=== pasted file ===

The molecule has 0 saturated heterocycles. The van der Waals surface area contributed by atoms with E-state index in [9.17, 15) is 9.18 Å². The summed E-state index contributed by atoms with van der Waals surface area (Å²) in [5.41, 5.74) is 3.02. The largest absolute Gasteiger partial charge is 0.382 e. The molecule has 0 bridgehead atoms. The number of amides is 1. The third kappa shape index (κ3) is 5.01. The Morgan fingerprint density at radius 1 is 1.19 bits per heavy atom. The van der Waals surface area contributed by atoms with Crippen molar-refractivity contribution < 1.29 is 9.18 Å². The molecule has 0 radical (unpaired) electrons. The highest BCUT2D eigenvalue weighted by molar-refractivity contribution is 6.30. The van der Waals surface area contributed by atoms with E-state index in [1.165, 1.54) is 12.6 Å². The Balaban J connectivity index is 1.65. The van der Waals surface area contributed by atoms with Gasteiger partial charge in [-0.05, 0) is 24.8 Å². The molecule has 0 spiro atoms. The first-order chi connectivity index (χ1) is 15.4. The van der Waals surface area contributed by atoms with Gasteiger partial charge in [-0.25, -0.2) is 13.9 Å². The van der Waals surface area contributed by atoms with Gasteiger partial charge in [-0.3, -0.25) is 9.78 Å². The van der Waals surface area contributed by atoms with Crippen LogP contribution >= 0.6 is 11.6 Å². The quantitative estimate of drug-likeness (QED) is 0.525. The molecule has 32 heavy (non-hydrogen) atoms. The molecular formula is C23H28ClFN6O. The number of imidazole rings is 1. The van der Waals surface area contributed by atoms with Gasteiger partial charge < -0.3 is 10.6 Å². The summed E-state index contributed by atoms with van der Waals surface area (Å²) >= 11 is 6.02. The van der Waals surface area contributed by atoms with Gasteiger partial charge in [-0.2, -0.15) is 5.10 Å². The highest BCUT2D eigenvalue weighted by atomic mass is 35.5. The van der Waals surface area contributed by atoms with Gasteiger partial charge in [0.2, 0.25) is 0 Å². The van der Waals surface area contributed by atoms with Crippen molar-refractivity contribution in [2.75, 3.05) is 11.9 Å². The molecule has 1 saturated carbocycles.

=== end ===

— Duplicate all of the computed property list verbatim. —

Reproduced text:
The molecule has 0 saturated heterocycles. The van der Waals surface area contributed by atoms with E-state index in [9.17, 15) is 9.18 Å². The summed E-state index contributed by atoms with van der Waals surface area (Å²) in [5.41, 5.74) is 3.02. The largest absolute Gasteiger partial charge is 0.382 e. The molecule has 0 bridgehead atoms. The number of amides is 1. The third kappa shape index (κ3) is 5.01. The Morgan fingerprint density at radius 1 is 1.19 bits per heavy atom. The van der Waals surface area contributed by atoms with Crippen molar-refractivity contribution < 1.29 is 9.18 Å². The molecule has 0 radical (unpaired) electrons. The highest BCUT2D eigenvalue weighted by molar-refractivity contribution is 6.30. The van der Waals surface area contributed by atoms with E-state index in [1.165, 1.54) is 12.6 Å². The Balaban J connectivity index is 1.65. The van der Waals surface area contributed by atoms with Gasteiger partial charge in [-0.05, 0) is 24.8 Å². The molecule has 0 spiro atoms. The first-order chi connectivity index (χ1) is 15.4. The van der Waals surface area contributed by atoms with Gasteiger partial charge in [-0.25, -0.2) is 13.9 Å². The van der Waals surface area contributed by atoms with Gasteiger partial charge in [-0.3, -0.25) is 9.78 Å². The van der Waals surface area contributed by atoms with Crippen LogP contribution >= 0.6 is 11.6 Å². The quantitative estimate of drug-likeness (QED) is 0.525. The molecule has 32 heavy (non-hydrogen) atoms. The molecular formula is C23H28ClFN6O. The number of imidazole rings is 1. The van der Waals surface area contributed by atoms with Gasteiger partial charge < -0.3 is 10.6 Å². The summed E-state index contributed by atoms with van der Waals surface area (Å²) >= 11 is 6.02. The van der Waals surface area contributed by atoms with Gasteiger partial charge in [-0.2, -0.15) is 5.10 Å². The highest BCUT2D eigenvalue weighted by atomic mass is 35.5. The van der Waals surface area contributed by atoms with Gasteiger partial charge in [0.2, 0.25) is 0 Å². The van der Waals surface area contributed by atoms with Crippen molar-refractivity contribution in [2.75, 3.05) is 11.9 Å². The molecule has 1 saturated carbocycles.